Monday, October 27, 2008

Seven Laurels

There aren't too many novels which I can personally relate to. This will date me, but as I read Seven Laurels, which progressed from 1956 until 1994, I kept thinking, I was alive then.

But living in southern, suburban New Jersey is a universe removed from rural Alabama.

So although I can tell you exactly where I was in 5th grade when I heard the news that JFK was shot, my experience of life south of the Mason Dixon Line didn't begin until I moved to Charlotte, NC in 1986. Certainly I thought little about the southern African American experience while I attended high school and college. And my knowledge of Alabama didn't extend much beyond visits to Birmingham to see my in-laws and to present at the Mid-South Reading and Writing Institute. Seven Laurels, written by Linda Busby Parker, took care of those knowledge gaps.

Parker's award winning book was recommended by Doyle Boggs, Executive Director of Marketing & Communications at Wofford College and a South Carolina history aficionado. It eloquently tells the story of the life and struggles of Brewster McAtee, a talented carpenter who experiences the pains of prejudice and segregation. Parker told it like it was: showing the relationships between the whites and the blacks, the family conflicts that played out in their lives, and the joys of the accomplishments gleaned.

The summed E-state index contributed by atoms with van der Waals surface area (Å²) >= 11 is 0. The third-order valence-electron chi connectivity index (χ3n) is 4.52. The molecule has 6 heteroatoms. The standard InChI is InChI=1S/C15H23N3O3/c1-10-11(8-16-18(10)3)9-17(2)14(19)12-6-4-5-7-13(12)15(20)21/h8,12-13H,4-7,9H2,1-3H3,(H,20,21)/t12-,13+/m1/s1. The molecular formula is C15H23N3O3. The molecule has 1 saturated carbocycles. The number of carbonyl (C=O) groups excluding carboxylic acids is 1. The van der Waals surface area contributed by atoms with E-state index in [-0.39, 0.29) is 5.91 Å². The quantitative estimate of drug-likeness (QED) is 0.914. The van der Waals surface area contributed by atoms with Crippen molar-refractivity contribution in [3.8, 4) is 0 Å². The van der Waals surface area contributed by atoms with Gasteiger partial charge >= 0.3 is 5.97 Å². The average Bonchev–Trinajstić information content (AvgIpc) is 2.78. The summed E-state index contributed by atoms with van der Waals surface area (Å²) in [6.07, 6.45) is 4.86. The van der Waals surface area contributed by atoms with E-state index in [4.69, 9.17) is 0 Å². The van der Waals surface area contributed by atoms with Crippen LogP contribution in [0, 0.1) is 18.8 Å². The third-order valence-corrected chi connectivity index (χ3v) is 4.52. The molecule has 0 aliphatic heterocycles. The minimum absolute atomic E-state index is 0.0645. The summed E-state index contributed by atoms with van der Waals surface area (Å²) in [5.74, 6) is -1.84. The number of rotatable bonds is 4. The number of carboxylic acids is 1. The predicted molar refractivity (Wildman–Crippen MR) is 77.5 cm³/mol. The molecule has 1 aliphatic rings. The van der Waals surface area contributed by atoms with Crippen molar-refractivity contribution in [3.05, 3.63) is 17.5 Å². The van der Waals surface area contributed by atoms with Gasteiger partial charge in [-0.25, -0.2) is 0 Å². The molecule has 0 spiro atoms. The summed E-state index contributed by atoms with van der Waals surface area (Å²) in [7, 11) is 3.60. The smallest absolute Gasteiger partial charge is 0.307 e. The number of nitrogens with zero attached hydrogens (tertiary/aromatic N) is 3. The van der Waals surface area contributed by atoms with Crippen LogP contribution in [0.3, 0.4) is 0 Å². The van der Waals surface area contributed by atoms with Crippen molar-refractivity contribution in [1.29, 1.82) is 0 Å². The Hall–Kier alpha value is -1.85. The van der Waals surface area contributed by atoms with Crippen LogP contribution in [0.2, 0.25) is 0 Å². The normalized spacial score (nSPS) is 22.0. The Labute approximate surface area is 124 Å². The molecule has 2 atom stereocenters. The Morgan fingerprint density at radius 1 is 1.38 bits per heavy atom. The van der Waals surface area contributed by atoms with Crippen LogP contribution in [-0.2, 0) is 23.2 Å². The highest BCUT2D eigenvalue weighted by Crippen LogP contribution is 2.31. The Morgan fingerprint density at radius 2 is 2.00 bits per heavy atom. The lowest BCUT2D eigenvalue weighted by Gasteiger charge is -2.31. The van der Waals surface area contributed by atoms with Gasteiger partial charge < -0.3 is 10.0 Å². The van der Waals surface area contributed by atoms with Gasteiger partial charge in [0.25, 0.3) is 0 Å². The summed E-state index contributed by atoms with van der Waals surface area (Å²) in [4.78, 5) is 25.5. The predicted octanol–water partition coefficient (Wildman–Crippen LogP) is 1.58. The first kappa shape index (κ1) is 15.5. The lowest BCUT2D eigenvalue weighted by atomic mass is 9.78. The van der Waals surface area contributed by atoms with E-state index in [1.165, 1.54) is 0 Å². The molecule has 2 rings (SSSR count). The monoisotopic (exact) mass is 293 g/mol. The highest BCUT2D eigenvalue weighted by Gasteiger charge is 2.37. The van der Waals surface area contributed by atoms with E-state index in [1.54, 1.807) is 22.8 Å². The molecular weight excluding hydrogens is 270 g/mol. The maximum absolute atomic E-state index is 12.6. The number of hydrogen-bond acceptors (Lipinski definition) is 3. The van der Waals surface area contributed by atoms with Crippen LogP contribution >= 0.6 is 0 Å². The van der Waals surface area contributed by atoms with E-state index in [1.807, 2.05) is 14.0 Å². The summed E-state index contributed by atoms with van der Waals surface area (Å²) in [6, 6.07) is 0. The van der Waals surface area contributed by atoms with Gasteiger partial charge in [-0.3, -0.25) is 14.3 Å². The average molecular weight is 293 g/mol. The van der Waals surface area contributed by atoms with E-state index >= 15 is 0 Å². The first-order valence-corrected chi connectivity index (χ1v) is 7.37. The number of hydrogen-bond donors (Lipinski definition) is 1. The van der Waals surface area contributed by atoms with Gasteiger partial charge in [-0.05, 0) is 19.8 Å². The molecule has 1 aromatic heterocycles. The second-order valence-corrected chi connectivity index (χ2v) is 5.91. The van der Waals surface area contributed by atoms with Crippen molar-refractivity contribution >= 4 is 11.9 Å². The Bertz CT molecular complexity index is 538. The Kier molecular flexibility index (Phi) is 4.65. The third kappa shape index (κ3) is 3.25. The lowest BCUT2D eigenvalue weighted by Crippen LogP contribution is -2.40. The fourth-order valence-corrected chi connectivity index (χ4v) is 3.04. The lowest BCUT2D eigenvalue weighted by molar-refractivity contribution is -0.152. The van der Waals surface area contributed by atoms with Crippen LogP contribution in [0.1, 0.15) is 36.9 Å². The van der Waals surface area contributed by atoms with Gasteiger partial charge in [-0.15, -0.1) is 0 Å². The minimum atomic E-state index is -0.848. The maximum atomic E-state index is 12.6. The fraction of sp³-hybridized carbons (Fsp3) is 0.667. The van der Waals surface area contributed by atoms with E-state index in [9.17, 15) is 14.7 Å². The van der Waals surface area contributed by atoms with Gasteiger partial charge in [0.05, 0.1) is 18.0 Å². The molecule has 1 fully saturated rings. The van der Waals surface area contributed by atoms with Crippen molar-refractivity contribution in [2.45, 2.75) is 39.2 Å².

I often think that a well-written novel must have a great story and be written with beautiful, expressive language. Parker succeeds in doing both. I particularly enjoyed the way she wrote about Brewster's son Laurel's passionate piano playing. Laurel is an exceptional musician and in this passage, is competing in what will become a series of piano competitions:

"[Brewster] knew Laurel would be the only black student to perform. He wondered if this made his son nervous, to be the only black player in front of an all-white audience, if he carried the burden of his race as had Joe Lewis and Jackie Robinson, if he carried the burden into this new age in this new area, in front of black and white piano keys, at a white Methodist college in middle Alabama." I will remember the allegory of the white and black piano keys. This magnificent musical instrument needs both to produce the sonatas and jazz improvisations that Brewster's son loved. "Laurel took old pieces and made them new, adding his own syncopated rhythms, adding parts of his own self that came through his arms and down past his elbows to the tips of his fingers."

An adult novel, I would recommend this book for older, mature teenagers as an accurate historical picture of Alabama during the second half of the 20th century. Although there is no gratuitous sex in the book, there are several explicit scenes involving the main characters which parents may feel uncomfortable having their children read.

I appreciate Boggs recommending this book. As I proceed into writing my own historical fiction (to take place in Charlotte, 1950) this helps me to be informed about a time and a place that was far away from Cherry Hill, N.J.

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